To say that every person is a unique individual is somewhat trite, but it is a trite saying that is also true. We inherit genes from our parents that shape our physical selves and we live in social and cultural environments that influence the way we think and act. Yet, no matter how similar (or different) we may be in genetic and socio-cultural heritage, each of us is a one-time-only human being with a deeply-sensed feeling of individuality.
One of the consequences of our individuality is the way we see ourselves-our self-image, how we perceive ourselves and how we hope and strive to be perceived by other people. The "me" that I imagine myself to be, that I see in the mirror, and that I hope to present to others is greatly influenced by cosmetic features of my face and head. I style scalp hair to enhance my self-image and the "me" I present to others.
Hair loss can significantly disturb my self-image and make me be concerned about how I am perceived by others. Concern about hair loss may lead to a decision to consult a hair restoration specialist about medical or surgical hair restoration. Consultation with a hair restoration specialist may have been preceded by a self-help approach using an over-the-counter hair restoration medication.
When the "me" I perceive myself to be sits down with a hair restoration specialist to discuss hair loss and hair restoration, both of us should be aware that the basic issue is not hair loss but rather the consequences of hair loss to my self-image. What I want hair restoration to accomplish is restoration of a self-image that satisfies me and that I believe will present a satisfactory "me" to others.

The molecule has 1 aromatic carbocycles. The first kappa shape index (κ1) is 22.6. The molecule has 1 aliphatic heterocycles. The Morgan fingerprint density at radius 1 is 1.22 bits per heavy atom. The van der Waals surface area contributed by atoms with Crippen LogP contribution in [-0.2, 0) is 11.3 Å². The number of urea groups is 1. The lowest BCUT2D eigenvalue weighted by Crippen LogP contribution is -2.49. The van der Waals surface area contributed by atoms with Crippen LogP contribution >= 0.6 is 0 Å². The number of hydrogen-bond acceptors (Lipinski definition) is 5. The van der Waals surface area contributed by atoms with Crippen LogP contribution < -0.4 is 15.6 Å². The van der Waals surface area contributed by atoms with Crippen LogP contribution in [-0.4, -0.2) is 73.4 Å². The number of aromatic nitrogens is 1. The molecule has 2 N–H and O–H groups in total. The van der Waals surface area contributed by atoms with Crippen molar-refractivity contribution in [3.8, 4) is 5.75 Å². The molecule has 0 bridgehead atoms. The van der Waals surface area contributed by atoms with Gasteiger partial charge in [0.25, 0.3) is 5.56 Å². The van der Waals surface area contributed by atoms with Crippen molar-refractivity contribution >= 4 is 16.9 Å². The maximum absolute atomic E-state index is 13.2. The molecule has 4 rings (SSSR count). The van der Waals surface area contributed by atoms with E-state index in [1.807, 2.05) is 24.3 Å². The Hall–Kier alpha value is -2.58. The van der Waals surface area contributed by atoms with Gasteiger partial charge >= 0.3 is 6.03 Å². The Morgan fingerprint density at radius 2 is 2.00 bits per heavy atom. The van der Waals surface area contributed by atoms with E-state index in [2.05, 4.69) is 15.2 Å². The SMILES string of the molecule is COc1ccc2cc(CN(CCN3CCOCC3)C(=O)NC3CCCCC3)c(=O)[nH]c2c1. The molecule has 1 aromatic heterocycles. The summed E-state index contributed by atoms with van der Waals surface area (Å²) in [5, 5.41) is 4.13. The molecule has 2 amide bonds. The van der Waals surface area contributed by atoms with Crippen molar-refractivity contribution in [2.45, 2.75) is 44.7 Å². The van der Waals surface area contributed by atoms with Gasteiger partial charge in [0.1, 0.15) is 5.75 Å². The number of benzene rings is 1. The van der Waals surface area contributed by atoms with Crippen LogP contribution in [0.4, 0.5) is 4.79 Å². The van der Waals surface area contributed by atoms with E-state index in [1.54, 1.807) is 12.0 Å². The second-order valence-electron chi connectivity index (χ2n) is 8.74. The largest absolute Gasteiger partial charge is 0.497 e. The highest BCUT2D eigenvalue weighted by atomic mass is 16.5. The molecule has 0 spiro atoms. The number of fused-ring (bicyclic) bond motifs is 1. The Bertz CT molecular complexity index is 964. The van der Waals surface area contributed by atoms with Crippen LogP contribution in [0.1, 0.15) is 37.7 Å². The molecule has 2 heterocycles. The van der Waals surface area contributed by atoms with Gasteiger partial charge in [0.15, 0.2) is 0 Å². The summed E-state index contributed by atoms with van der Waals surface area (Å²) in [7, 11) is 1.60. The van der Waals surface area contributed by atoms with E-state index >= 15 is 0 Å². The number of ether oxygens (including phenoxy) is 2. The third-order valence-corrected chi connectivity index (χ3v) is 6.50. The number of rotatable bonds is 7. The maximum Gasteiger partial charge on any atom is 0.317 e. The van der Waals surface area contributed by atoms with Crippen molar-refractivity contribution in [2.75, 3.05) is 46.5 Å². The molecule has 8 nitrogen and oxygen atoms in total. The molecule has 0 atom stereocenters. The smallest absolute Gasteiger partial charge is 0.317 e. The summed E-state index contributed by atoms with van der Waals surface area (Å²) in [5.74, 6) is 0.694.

What do I want the physician hair restoration specialist to accomplish? To arrive at that understanding with the physician, it is helpful if I can put into words what I perceive to be the negative effects of hair loss. This perception varies from person to person and is rarely just a concern about a bald spot or a receding hairline. It is most likely that a number of perceived negative effects are organized around a major concern about self-image-for example, loss of attractiveness, looking older than my years, embarrassment about "going bald", loss of self-confidence.
When the hair restoration specialist understands my over-arching concerns about hair loss, the next step is to determine (1) what I hope hair restoration to accomplish, (2) what is the best approach to realizing my goals, and (3) reach agreement on the most effective approach to hair restoration, the likely outcome of hair restoration, the amount of time I will have to commit to the procedure, and the cost.
Similarly to helping my doctor understand how I believe hair loss affects my self-image, I need to work with the doctor to be sure we both understand what I mean when I use broadly descriptive terms such as "full head of hair", "natural look", "too thin", "younger look", etc. Such terms may be very meaningful to me in terms of self-image, but they are not helpful to a hair restoration specialist who must plan hair restoration to meet specific aesthetic goals such as hairline placement and hair density. Reaching common semantic understanding-getting on the same page, so to speak-can also be important if we have to agree on some compromises. For example, if I insist on a "full head of hair", and the physician knows that I have an inadequate supply of donor hair to achieve that goal, we will need to work out an acceptable compromise that addresses my aesthetic concerns and is technically feasible.
It is helpful to remember that my concern regarding hair loss is really a concern about self-image. My concern about hair restoration is that my expectation for restoring self-image will be met. The physician`s concern is to understand my worries about hair loss and expectations for restoring self-image, and to successfully address them with the science and art of hair restoration.
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